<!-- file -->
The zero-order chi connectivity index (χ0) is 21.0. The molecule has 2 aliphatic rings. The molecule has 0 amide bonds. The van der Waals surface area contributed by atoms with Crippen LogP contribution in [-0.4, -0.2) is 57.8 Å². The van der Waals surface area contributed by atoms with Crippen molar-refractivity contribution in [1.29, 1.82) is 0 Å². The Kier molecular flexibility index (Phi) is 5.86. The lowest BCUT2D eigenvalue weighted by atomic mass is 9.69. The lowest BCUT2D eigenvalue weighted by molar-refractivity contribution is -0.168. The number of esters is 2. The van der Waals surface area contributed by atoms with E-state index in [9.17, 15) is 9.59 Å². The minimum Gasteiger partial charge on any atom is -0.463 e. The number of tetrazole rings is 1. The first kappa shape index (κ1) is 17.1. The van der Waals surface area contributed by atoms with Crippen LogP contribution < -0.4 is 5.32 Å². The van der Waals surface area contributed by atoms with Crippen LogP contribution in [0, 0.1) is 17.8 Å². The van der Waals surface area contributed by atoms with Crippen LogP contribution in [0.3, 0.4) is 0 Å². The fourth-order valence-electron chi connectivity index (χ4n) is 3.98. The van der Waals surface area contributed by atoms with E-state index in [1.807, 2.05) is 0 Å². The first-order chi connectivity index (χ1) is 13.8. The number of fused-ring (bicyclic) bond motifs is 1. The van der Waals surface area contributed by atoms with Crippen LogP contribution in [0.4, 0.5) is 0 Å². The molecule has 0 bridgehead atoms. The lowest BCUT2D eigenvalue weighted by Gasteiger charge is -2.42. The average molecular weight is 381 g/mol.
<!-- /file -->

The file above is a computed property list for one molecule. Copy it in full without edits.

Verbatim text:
The zero-order chi connectivity index (χ0) is 21.0. The molecule has 2 aliphatic rings. The molecule has 0 amide bonds. The van der Waals surface area contributed by atoms with Crippen LogP contribution in [-0.4, -0.2) is 57.8 Å². The van der Waals surface area contributed by atoms with Crippen molar-refractivity contribution in [1.29, 1.82) is 0 Å². The Kier molecular flexibility index (Phi) is 5.86. The lowest BCUT2D eigenvalue weighted by atomic mass is 9.69. The lowest BCUT2D eigenvalue weighted by molar-refractivity contribution is -0.168. The number of esters is 2. The van der Waals surface area contributed by atoms with E-state index in [9.17, 15) is 9.59 Å². The minimum Gasteiger partial charge on any atom is -0.463 e. The number of tetrazole rings is 1. The first kappa shape index (κ1) is 17.1. The van der Waals surface area contributed by atoms with Crippen LogP contribution < -0.4 is 5.32 Å². The van der Waals surface area contributed by atoms with Crippen LogP contribution in [0, 0.1) is 17.8 Å². The van der Waals surface area contributed by atoms with Crippen LogP contribution in [0.3, 0.4) is 0 Å². The fourth-order valence-electron chi connectivity index (χ4n) is 3.98. The van der Waals surface area contributed by atoms with E-state index in [1.807, 2.05) is 0 Å². The first-order chi connectivity index (χ1) is 13.8. The number of fused-ring (bicyclic) bond motifs is 1. The van der Waals surface area contributed by atoms with Crippen LogP contribution in [0.4, 0.5) is 0 Å². The molecule has 0 bridgehead atoms. The lowest BCUT2D eigenvalue weighted by Gasteiger charge is -2.42. The average molecular weight is 381 g/mol.